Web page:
The Human Rights program challenges the mass criminalization of Black, Brown, and people of color. We support ecosystems working to dismantle systems of incarceration, including immigrant detention, while also supporting them to build the vision of a world they want to see, not premised on punishment. To do this, we invest nationally, and in four key states – California, Georgia, North Carolina, and Texas – and place a particular emphasis on resourcing and building the power and capacity of grassroots movements led by people directly impacted by systems of criminalization and incarceration.
Our program not only focuses on what people, organizations, and ecosystems we support, but how we show up to support them. To align our values with our practice, namely by centering Black people, the South, and power in our own work, we have invested in the capacity of our own team by hiring two new program officers, Everette R.H. Thompson and Karimah Nonyameko.
Everette and Karimah are both long-time organizers and capacity builders, and are primed to help deepen the Human Rights program’s commitment to being in close relationship with movements to end mass incarceration and the criminalization of Black, Brown, and other people of color that underpins it.
Everette, who is based in the Atlanta metro area, will lead the team’s Georgia, North Carolina, and regional Southern strategy and grantmaking. Karimah, who is based in South Carolina, will serve as a capacity building program officer, working across all of our grantees and geographies to help identify and support their capacity building needs.
Together, our team’s current composition gives us greater racial, cultural, issue area, skills, and geographic diversity to address the many different aspects of power building needed to dismantle systems of punishment.
Everette R.H. Thompson has over 20 years of experience in community organizing, organizational development, and movement building. He is a Southerner by birth and choice and has dedicated his career to strengthening organizational infrastructure in the South. Everette brings his curiosity and reverence for Black Liberation to guide his work. Before joining the Foundation in 2021, Everette served as a trainer and alumni support organizer with Black Organizing for Leadership and Dignity (BOLD). Previously, he worked at the Unitarian Universalist Association as political education and spiritual sustenance specialist and consultant, and at 350.org as a national justice and equity coordinator, where he supported staff in integrating intentional justice and equity frameworks into their operations. Everette has also served as national field director for the Rights Working Group, and as regional director of Amnesty International USA’s Southern Regional Office, based in Atlanta, Georgia. Everette holds a bachelor’s degree in English and a bachelor’s degree in Public Administration from North Carolina Central University, and a master’s degree in nonprofit leadership and development from the University of Delaware Joseph R. Biden School of Public Policy. He is currently a Master of Divinity candidate at Emory University’s Candler School of Theology. His greatest joy is his sun/son Elijah.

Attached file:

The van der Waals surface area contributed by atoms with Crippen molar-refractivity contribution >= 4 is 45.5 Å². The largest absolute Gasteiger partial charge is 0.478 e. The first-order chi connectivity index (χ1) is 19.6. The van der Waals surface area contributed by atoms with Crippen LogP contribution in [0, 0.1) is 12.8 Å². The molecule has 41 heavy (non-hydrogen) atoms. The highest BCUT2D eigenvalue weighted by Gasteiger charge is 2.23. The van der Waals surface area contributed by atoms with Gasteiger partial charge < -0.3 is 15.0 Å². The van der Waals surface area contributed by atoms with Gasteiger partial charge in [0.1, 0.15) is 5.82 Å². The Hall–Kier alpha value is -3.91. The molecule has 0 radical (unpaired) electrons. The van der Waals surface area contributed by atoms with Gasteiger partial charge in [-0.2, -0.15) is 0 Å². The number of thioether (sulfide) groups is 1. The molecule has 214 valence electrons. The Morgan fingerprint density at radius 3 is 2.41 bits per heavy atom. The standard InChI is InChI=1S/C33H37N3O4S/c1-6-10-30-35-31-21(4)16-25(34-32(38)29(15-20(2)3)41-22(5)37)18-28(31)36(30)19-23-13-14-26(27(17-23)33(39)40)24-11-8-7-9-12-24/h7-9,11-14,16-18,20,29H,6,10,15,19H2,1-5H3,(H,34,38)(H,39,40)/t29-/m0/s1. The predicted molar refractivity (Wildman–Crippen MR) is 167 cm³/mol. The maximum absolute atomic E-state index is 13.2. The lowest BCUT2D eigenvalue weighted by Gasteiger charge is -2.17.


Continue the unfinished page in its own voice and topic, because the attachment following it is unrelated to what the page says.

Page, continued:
Karimah Nonyameko comes to the Foundation with a commitment to centering communities directly impacted by mass criminalization and a belief that the philanthropic community is needed as unwavering allies and partners showing leadership to secure long overdue systemic changes. Karimah has over two decades of experience supporting nonprofit organizations and movement building work as a community organizer, non-profit senior staff, an organizational development consultant, grantmaking foundation board member, award-winning trainer/facilitator, and skill-building curriculum designer. Karimah began her career as a community organizer who has lived and worked in every region of the country organizing around a host of local, statewide, and national campaigns. She has served on the boards of the Peace Development Fund, Grassroots Leadership, youth initiatives for the Center for Community Change, the Saguaro Fund of the Funding Exchange, and the Southern Empowerment Project. When Karimah is not talking about human rights, she enjoys time with her partner, Anthony and their sons, Jelani and Jordan.